A workplace fatality in 2015 resulted in multiple health and safety related convictions for a company and its managing director. The High Court is now being asked to decide whether proceeds of crime legislation can be used to seize millions of dollars in assets belonging to the director and his business. This begs the question – do we need this additional punishment to deal with health and safety offending, or is the existing penalty regime sufficient?
A workplace fatality
On 15 September 2015, a large fuel storage tank exploded at the Salters Cartage Limited (SCL) site in Wiri, Auckland killing 24 year old Jamey Lee Bowring. Mr Bowring had been engaged by a contractor to SCL to do some welding work in the vicinity of the tank, as part of a project to install a metal stairway, catwalk and handrails to enable better access to the tank and others around it. Mr Bowring was not inducted to the site, and was not told about the risks of doing welding work in the area.
WorkSafe New Zealand investigated the incident and unsurprisingly, identified multiple failings by SCL and its contractor. SCL and its managing director, Ron Salter, were ordered to pay $128,074 in reparation and $283,750 in fines, and Mr Salter was sentenced to four and half months home detention.
Now, nearly five years after the accident, the Commissioner of Police is using the Criminal Proceeds (Recovery) Act 2009 (CPRA) to restrain and (potentially) seize Mr Salter’s personal and business assets in an effort to ensure no financial benefit arises out of the 2015 offending.
What is the Criminal Proceeds (Recovery) Act and what is it used for?
The CPRA allows the Police to restrain (and then forfeit) the proceeds of crime, or assets otherwise tainted by significant criminal activity. It aims to stop people profiting from undertaking or being associated with significant criminal activity, to deter significant criminal activity, and to reduce the opportunity of people associated with crime or significant criminal activity to expand their criminal enterprise.
The CPRA starts by restraining assets that may be the proceeds of crime. Then, the Police can ask the Court to seize those assets, forfeiting them to the Crown. This is separate from, and additional to, whatever penalty the Court has already imposed for the underlying offending. In fact, assets can be seized under the CPRA without the defendant being convicted of any offence at all (if the Police can prove the assets are nonetheless the proceeds of significant criminal activity).
Applications under the CPRA typically target criminals (and their associates) involved in supplying or producing drugs, gang activities, and money related crimes (e.g. benefit fraud, tax evasion, and money laundering). At first blush workplace health and safety offending does not sit comfortably with these. Health and safety offending is often a product of inadvertent regulatory non-compliance in the course of operating an otherwise legitimate commercial enterprise. By contrast, drug and gang offences are classic criminal enterprises where the entire operation exists for the purpose of illegal activities.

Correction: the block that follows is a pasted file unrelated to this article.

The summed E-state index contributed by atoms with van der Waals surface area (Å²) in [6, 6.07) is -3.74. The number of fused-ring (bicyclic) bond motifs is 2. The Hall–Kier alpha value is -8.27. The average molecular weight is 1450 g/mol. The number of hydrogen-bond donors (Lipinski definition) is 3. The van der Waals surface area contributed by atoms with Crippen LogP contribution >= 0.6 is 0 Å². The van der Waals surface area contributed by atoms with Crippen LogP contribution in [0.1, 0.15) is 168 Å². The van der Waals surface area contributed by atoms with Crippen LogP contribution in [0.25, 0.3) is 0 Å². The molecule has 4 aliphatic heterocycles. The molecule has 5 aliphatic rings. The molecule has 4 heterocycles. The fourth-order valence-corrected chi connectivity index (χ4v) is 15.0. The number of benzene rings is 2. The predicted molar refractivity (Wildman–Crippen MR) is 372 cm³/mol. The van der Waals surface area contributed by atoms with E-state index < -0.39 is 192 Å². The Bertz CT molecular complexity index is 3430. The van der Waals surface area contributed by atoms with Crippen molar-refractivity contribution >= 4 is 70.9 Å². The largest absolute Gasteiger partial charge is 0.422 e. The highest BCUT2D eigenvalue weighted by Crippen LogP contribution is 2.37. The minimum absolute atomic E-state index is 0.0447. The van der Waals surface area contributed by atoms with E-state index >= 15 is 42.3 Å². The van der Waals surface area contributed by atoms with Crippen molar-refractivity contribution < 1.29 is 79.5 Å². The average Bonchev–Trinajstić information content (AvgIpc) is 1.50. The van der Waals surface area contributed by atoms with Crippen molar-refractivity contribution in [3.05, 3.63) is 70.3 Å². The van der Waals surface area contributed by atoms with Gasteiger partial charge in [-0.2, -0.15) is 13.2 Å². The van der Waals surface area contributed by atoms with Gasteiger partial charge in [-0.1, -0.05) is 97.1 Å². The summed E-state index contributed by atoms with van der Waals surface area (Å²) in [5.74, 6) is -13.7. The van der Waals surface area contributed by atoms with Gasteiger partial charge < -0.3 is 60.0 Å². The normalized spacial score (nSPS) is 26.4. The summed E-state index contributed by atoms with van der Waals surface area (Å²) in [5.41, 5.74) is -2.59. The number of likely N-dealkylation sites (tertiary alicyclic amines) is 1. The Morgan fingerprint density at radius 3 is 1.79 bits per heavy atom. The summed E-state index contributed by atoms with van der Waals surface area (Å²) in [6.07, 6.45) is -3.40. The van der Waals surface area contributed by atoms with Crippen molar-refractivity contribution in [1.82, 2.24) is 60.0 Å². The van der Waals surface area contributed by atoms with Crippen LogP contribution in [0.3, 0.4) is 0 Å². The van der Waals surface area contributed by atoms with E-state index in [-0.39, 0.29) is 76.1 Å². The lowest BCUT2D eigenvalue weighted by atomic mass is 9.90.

While the Salter case is certainly unprecedented in attempting to bring health and safety related offending within the scope of the CPRA, it is not the first time regulatory based offending has resulted in applications under the CPRA. There has been at least one previous case of offending against the Resource Management Act 1991 that resulted in the Police seeking a restraining order under the CPRA.
What does this mean for future health and safety offending?
If the Police succeed in seizing assets from Mr Salter and his business, this case will be a significant precedent for future health and safety offending. In simple terms, businesses (and their owners) who fail to comply with workplace health and safety requirements will risk both penalties under the Health and Safety at Work Act 2015 (HSWA) and asset seizure if the business or its owners have unlawfully benefitted from that offending.
This would be a disturbing and detrimental development. In our view, the penalty regime under the HSWA is sufficient to punish the various types of offending that can arise from poor health and safety practices without the need to also use the CPRA and seize the assets of offenders.
When the HSWA came into force in 2016 it introduced significantly increased fines and the potential for individuals to be imprisoned for particularly serious breaches. To the extent a “stick” was required to improve standards, that legislative change provided it. Some commentators argue penalties are still too low, as bad practices continue. We disagree and see the causes of bad practice as being more nuanced. In any event, four years seems too short a period to draw definite conclusions from the available cases. At present, many of the small to medium sized businesses (SMEs) that find themselves before the courts are “pleading poverty” in the face of the large potential fines that can already be imposed. In many cases, these fines are being reduced significantly in order to ensure these businesses are not having to close and cause further detriment to employees and customers.
If applications under the CPRA become the norm then many SMEs will be forced to close their doors. The possibility of CPRA applications being used to seize personal assets will also deter others wanting to operate businesses in New Zealand.
Watch this space
If you are interested in hearing about the future developments in this case, or want to understand how your business might be impacted, please contact our team of health and safety experts who would be happy to assist.
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